Siobhan Keogh is the NZ Herald's gaming blogger.

Siobhan Keogh: When video games take over your life

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A scene from the video game Stardew Valley.
A scene from the video game Stardew Valley.

If you're selling a house, buying a house, getting married, getting divorced, starting a new job, or doing anything at all that requires you to spend your free time being productive, don't buy Stardew Valley.

If you are in a relationship and want to keep tension to a minimum, don't buy Stardew Valley.

If you have kids to look after, or even a pet: Do. Not. Buy. Stardew Valley.

A scene from the video game Stardew Valley.
A scene from the video game Stardew Valley.

Because despite the fact that I am both buying and selling a house, I have a full-time, non-games job, I have a husband and a dog and friends, and I am in the middle of judging a local game development competition, I somehow managed to spend a full 24 hours playing Stardew Valley over the course of just over a week.

Stardew Valley is a farming simulator, crossed with an RPG, crossed with Minecraft. It's also widely considered to be a spiritual successor to Harvest Moon, for those few Kiwis who played that game. And it's dangerous.

Have you ever heard the phrase "one more turn syndrome"? It's often associated with turn-based strategy games - primarily the Civilization series. It refers to a state in which a gamer tells themselves they'll just take one more turn before they go to work, or to bed, or wherever it is they should probably be.

A scene from the video game Stardew Valley.
A scene from the video game Stardew Valley.

I definitely suffer from that when playing Stardew Valley. But there's another, more insidious issue. In order to start saying "one more turn", I have to actually be aware of what the time is. And when I'm playing this game, time just seems to disappear.

I'm not new to this sensation. When a game successfully transports you into another world, time seems to evaporate. Not too long ago, I played Divinity: Original Sin Enhanced Edition, a game that made me literally forget to eat when I got into it. And yes, Civilization V ate up a large chunk of my time.

A scene from the video game Stardew Valley.
A scene from the video game Stardew Valley.

But I'm realising now that I only got away with playing those because I could play them with other people. They were still a social activity, considered to be an acceptable use of my time by most of the people who love me. Stardew Valley is an entirely solitary game, and I want to play it all the time, forever.

When I was little, I was really into books. I'm still into books, but I was really into books. I used to sit in class at school and think about how I couldn't wait to get home and read the latest Animorphs. I hadn't felt that sensation in an awfully long time, but this relaxed little game where you don't achieve a whole lot has been hogging my brain space.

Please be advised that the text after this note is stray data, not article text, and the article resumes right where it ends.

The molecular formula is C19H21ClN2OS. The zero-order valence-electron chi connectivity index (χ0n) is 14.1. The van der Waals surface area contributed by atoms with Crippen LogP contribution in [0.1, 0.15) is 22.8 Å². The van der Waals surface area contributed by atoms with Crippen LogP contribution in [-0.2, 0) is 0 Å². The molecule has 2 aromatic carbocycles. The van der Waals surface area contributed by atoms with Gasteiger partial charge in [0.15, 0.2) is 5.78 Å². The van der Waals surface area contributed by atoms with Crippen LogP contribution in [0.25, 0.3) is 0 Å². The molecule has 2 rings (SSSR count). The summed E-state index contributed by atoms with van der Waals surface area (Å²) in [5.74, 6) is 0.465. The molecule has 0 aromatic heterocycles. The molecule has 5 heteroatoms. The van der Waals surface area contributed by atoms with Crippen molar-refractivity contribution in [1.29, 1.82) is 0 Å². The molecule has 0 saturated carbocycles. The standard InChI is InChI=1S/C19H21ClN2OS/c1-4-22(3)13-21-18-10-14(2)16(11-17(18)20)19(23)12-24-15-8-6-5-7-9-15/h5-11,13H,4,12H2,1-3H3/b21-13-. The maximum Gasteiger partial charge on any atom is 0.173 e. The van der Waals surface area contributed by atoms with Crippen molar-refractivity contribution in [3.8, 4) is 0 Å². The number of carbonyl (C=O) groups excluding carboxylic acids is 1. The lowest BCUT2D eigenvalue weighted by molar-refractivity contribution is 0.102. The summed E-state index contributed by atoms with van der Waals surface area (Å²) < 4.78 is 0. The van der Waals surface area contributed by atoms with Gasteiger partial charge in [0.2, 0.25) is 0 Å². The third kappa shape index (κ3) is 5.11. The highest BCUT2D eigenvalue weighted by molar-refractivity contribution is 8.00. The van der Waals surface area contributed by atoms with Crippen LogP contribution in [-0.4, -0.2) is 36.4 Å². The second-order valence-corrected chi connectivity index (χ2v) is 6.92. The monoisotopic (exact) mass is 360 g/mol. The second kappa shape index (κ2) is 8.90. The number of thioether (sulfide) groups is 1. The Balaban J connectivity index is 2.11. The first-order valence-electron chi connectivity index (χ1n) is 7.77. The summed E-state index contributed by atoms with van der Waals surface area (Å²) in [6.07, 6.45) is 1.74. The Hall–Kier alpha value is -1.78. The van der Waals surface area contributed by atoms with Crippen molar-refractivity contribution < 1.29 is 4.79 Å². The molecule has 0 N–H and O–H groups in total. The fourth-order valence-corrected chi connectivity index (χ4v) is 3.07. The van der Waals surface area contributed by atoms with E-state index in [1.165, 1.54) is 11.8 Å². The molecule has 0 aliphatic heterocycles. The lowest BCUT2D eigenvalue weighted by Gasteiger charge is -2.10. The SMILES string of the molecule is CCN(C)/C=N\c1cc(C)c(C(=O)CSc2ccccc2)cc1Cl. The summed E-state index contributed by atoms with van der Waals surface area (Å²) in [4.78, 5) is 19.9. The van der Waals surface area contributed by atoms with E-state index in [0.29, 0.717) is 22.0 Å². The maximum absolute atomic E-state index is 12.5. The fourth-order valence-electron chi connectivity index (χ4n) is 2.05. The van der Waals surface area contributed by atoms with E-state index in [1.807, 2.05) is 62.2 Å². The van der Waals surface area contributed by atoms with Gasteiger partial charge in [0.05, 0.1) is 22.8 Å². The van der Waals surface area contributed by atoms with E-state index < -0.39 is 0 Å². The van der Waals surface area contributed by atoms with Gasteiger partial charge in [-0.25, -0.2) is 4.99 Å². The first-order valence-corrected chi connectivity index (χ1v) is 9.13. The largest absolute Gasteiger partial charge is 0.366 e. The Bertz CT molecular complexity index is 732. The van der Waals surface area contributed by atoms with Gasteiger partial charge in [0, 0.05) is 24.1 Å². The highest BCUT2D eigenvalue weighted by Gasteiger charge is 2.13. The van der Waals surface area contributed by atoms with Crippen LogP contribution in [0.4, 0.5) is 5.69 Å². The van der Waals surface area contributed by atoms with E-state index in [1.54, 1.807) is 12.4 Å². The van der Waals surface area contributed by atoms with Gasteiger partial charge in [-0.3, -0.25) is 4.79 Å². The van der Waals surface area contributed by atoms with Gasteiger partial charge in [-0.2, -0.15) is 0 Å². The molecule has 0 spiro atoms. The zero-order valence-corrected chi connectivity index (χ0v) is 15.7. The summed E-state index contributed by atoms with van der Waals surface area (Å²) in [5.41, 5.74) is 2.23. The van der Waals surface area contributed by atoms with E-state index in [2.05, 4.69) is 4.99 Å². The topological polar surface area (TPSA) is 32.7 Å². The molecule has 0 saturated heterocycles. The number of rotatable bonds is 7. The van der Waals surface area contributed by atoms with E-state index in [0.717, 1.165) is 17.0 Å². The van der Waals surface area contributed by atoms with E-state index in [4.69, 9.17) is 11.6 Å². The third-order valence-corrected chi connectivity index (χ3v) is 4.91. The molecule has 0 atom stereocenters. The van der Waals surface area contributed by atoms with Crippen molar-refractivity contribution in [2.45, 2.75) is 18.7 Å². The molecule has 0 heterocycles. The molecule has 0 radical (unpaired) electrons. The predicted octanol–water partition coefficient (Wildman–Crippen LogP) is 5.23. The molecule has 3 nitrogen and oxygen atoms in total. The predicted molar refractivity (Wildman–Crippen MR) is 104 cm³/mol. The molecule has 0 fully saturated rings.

I think I've figured out why.

It's because I'm buying a house, and selling a house. It's because I have a job, and responsibilities, and because life can be really hard sometimes.

Because Stardew Valley is, at its core, about escaping all that. At the start of the game a little character is living in the city, working in a job they hate, and they make the decision to go and live on a farm they've inherited. It's a daydream we've all had at some point. Everyone occasionally thinks about running away from it all.

So maybe if you have a lot going on right now and you just need a break, you should buy Stardew Valley.

I know I feel better.

- nzherald.co.nz

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Siobhan Keogh is the NZ Herald's gaming blogger.

Siobhan Keogh has been playing video games for almost as long as she's been able to read. Her passion for games started with Sonic the Hedgehog and Alex Kidd in Miracle World, grew when she discovered the Final Fantasy series as a teenager, and became near-obsessive when she worked as games editor for PC World magazine. She'll play almost every kind of game there is, from shooters to strategies to adventure games to Peggle, on any platform she can get her hands on. Her love of games isn't limited to the screen - she also plays both board and card games on the tabletop. When she's not gaming, she's tweeting lame jokes about games on Twitter. Occasionally she takes a breather from that and talks about running and fitness instead. Siobhan works as community manager for New Zealand's largest locally-owned technology company, but her views on gaming are her own.

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